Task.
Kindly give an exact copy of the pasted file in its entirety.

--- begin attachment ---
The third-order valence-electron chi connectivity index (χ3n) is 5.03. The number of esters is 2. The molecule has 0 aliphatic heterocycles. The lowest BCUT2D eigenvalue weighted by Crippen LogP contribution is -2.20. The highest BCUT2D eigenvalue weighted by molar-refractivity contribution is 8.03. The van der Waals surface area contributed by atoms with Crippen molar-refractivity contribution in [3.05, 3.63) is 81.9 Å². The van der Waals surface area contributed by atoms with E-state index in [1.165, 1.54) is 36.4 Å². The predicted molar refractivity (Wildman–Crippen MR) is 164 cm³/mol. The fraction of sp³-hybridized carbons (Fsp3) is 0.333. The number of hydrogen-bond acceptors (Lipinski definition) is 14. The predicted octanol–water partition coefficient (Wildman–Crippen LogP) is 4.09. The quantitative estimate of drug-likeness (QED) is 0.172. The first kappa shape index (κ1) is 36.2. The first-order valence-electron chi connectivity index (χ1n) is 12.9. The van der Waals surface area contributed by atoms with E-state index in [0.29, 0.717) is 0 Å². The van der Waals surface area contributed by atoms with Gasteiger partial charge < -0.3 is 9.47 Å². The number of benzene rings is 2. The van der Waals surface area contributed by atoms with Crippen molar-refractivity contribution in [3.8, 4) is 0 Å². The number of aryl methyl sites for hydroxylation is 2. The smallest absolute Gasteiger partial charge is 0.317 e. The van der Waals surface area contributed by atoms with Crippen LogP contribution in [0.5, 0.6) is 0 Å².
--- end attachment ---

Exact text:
The third-order valence-electron chi connectivity index (χ3n) is 5.03. The number of esters is 2. The molecule has 0 aliphatic heterocycles. The lowest BCUT2D eigenvalue weighted by Crippen LogP contribution is -2.20. The highest BCUT2D eigenvalue weighted by molar-refractivity contribution is 8.03. The van der Waals surface area contributed by atoms with Crippen molar-refractivity contribution in [3.05, 3.63) is 81.9 Å². The van der Waals surface area contributed by atoms with E-state index in [1.165, 1.54) is 36.4 Å². The predicted molar refractivity (Wildman–Crippen MR) is 164 cm³/mol. The fraction of sp³-hybridized carbons (Fsp3) is 0.333. The number of hydrogen-bond acceptors (Lipinski definition) is 14. The predicted octanol–water partition coefficient (Wildman–Crippen LogP) is 4.09. The quantitative estimate of drug-likeness (QED) is 0.172. The first kappa shape index (κ1) is 36.2. The first-order valence-electron chi connectivity index (χ1n) is 12.9. The van der Waals surface area contributed by atoms with E-state index in [0.29, 0.717) is 0 Å². The van der Waals surface area contributed by atoms with Gasteiger partial charge < -0.3 is 9.47 Å². The number of benzene rings is 2. The van der Waals surface area contributed by atoms with Crippen molar-refractivity contribution in [3.8, 4) is 0 Å². The number of aryl methyl sites for hydroxylation is 2. The smallest absolute Gasteiger partial charge is 0.317 e. The van der Waals surface area contributed by atoms with Crippen LogP contribution in [0.5, 0.6) is 0 Å².